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Posted

[quote name='PGHammer' timestamp='1361217008' post='595529042']
[snip]
[/quote]

Just out of curiosity, what is your justification for installing XP 64-bit on a PC, especially if it had 2GB or less of RAM?
A 64-bit word takes up twice as much memory as a 32-bit word, so with a small amount of RAM, it's a very very bad idea to go x64.

64-bit simply raises memory limitations, and the benefits on old hardware basically stop there.

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Posted

I think you're overplaying it a bit. 64 bit applications do consume a little more memory than 32 bit apps but it's certainly not double.

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Posted

[quote name='Javik' timestamp='1361219947' post='595529132']
I think you're overplaying it a bit. 64 bit applications do consume a little more memory than 32 bit apps but it's certainly not double.
[/quote]

I never said that. The memory for the instructions is double.
A 64-bit word is double that of 32-bit and whether or not you're using all the bits, that memory space is still allocated.

I tried x64 Win 7 on an early Core 2 Duo with 1GB of RAM, and the performance was pretty bad. x86 was better since more memory was freed.

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Posted

[quote name='Astra.Xtreme' timestamp='1361220228' post='595529134']
I never said that. The memory for the instructions is double.
A 64-bit word is double that of 32-bit and whether or not you're using all the bits, that memory space is still allocated.

I tried x64 Win 7 on an early Core 2 Duo with 1GB of RAM, and the performance was pretty bad. x86 was better since more memory was freed.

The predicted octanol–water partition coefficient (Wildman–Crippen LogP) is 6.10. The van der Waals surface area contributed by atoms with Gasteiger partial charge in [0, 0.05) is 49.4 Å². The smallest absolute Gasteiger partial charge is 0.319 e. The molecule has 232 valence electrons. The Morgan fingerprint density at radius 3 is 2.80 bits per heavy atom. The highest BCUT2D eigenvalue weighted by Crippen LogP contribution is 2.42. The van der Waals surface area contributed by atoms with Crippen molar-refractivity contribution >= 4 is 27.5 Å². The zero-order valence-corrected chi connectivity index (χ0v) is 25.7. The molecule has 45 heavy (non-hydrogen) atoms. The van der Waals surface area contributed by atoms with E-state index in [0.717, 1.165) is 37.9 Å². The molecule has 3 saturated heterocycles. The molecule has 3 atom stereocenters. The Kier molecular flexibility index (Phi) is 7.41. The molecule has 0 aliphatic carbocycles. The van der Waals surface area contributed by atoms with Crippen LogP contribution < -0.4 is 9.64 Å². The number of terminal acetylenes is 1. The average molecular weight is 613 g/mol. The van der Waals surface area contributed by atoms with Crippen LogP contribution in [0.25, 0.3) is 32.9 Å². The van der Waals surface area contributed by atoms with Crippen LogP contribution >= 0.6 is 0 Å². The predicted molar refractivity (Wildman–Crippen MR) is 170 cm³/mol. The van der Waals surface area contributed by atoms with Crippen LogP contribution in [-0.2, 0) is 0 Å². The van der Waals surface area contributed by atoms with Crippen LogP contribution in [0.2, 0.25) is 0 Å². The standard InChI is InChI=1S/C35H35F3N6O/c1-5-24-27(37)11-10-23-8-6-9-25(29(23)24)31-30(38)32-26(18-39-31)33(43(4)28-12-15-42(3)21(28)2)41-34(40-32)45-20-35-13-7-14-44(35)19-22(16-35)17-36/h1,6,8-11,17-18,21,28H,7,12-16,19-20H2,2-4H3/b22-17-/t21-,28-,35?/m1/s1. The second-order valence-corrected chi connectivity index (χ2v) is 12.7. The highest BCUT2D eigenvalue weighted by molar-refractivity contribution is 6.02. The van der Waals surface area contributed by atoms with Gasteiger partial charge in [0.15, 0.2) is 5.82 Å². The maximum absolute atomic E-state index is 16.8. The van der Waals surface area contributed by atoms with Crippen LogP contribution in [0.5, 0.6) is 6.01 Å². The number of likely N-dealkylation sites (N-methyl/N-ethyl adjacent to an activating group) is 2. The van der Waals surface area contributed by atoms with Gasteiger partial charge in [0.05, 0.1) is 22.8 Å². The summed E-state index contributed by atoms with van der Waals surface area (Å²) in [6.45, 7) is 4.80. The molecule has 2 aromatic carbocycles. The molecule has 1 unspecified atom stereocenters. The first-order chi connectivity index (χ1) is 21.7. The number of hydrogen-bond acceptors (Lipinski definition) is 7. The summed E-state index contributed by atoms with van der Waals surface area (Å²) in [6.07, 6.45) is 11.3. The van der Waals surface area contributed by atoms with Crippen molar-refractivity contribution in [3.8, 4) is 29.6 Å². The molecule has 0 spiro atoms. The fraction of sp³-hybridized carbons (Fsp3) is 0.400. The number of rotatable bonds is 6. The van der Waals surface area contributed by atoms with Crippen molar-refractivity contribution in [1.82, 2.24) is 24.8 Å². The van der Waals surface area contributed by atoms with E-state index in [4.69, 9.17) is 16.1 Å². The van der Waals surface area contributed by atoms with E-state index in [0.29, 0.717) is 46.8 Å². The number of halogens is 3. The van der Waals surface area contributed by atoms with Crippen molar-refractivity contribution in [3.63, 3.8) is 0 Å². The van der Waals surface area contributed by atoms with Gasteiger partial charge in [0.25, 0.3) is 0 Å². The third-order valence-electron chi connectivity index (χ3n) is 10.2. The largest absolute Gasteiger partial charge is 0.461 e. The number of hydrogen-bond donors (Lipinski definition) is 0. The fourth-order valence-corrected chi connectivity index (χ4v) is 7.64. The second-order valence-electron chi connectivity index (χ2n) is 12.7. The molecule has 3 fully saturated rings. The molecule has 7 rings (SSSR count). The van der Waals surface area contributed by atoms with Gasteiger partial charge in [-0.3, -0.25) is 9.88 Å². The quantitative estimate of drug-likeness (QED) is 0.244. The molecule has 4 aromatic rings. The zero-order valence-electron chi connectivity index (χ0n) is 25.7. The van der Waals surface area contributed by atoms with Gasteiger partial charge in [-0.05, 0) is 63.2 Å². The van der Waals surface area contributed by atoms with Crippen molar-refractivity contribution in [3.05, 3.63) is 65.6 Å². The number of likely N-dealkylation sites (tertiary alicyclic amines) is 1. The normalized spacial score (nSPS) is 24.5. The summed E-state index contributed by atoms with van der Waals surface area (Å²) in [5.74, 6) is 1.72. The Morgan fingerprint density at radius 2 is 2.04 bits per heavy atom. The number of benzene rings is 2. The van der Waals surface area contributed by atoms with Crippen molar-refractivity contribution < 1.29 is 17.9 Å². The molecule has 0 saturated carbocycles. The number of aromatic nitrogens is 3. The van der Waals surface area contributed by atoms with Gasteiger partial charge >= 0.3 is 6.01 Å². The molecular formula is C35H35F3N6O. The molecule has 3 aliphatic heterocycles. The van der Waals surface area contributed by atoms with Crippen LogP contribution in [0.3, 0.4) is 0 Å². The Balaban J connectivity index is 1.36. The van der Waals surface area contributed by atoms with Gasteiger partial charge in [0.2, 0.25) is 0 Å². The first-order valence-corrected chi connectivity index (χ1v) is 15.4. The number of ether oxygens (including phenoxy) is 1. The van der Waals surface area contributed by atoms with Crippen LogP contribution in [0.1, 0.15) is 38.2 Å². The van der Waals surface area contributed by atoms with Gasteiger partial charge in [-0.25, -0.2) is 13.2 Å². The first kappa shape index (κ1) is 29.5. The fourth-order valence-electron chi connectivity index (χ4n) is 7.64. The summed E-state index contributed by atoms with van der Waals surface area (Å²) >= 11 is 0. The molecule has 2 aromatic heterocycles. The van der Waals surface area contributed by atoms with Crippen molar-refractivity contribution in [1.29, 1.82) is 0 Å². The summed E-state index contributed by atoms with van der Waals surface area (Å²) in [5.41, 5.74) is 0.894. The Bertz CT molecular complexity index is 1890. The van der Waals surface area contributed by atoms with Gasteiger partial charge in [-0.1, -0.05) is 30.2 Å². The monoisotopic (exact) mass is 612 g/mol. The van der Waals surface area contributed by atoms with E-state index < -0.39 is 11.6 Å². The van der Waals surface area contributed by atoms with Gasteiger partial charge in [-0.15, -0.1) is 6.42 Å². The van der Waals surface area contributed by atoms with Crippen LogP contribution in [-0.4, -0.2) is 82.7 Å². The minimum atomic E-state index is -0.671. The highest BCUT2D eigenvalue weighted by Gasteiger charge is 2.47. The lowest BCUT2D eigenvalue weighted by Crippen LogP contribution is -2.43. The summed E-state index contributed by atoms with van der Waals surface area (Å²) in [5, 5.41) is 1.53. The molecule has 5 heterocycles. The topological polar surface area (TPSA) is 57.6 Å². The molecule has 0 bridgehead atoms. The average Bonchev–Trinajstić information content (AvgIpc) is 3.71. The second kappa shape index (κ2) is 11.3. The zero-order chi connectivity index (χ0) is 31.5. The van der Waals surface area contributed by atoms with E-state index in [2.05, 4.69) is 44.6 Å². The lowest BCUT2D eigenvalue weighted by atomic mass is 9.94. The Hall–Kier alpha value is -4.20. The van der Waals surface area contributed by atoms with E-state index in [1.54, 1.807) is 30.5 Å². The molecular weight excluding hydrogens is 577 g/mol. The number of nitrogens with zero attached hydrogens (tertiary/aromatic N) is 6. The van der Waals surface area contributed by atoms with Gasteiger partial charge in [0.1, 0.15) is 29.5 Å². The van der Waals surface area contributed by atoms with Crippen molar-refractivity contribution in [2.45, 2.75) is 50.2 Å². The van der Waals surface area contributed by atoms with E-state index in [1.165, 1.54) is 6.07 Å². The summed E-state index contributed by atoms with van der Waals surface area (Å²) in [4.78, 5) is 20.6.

[/quote]

However, the memory USAGE of the application itself is not double - and what was the hardware in question? (One thing that has to be taken into account is badly-written or piggy drivers - while not as large an issue as it used to be, it's still an issue, especially for lower-tier hardware and peripherals.) Given identical loadouts, what's the memory usage comparison between Firefox, PaleMoon x64, and Waterfox? One reason I prefer IntelliPoint Pro (and now the Microsoft Keyboard and Mouse Center driver for Windows 8) to SetPoint for my Logitech V220 is due to SetPoint's piggishness - a porky driver that is less usable compared to an alternative gets replaced by that alternative without a quibble. Love the V220 as a wireless mouse physically, but I loathe the porkiness of SetPoint.

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Posted

I've run Win 8 on older hardware, as long as the CPU supports it, needing NX bit as I recall, I see no reason to not install it. If you're running under 4GB RAM then I'd personally install the 32bit version but that has alwasy been a personal preference to ensure I'm able to take full advantage of all my system RAM. I've personallay seen a big performance improvement with Windows 8 on older hardware that was previously running XP.

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Posted

I don't see why it would be a problem. Windows 7 64bit runs awesome on low powered systems, even with aero enabled,
and supposably Windows 8 requires the same specs or lower.
Should work even better than XP anyways, as long as the hardware is compatible.
I'm even thinking of picking up some old piece o junk pc just to try Win 8 on. Wouldn't want to install it on a good computer.

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Posted

[quote name='Astra.Xtreme' timestamp='1361220228' post='595529134']
I never said that. The memory for the instructions is double.
A 64-bit word is double that of 32-bit and whether or not you're using all the bits, that memory space is still allocated.

I tried x64 Win 7 on an early Core 2 Duo with 1GB of RAM, and the performance was pretty bad. x86 was better since more memory was freed.
[/quote]

Pointers and such will be double the length, but that's basically it, the actual stuff stored in memory will be about the same.

Edit: And when using 64bit, SSE/2 support is guaranteed, unlike 32bit mode.

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Posted

If you love your old PC, treat it with great care, and put an OS on it, instead ;)

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Posted

You're right, that does sound bad.
Was it working well with Windows 7 32bit? I'd leave that on it and enjoy. (Y)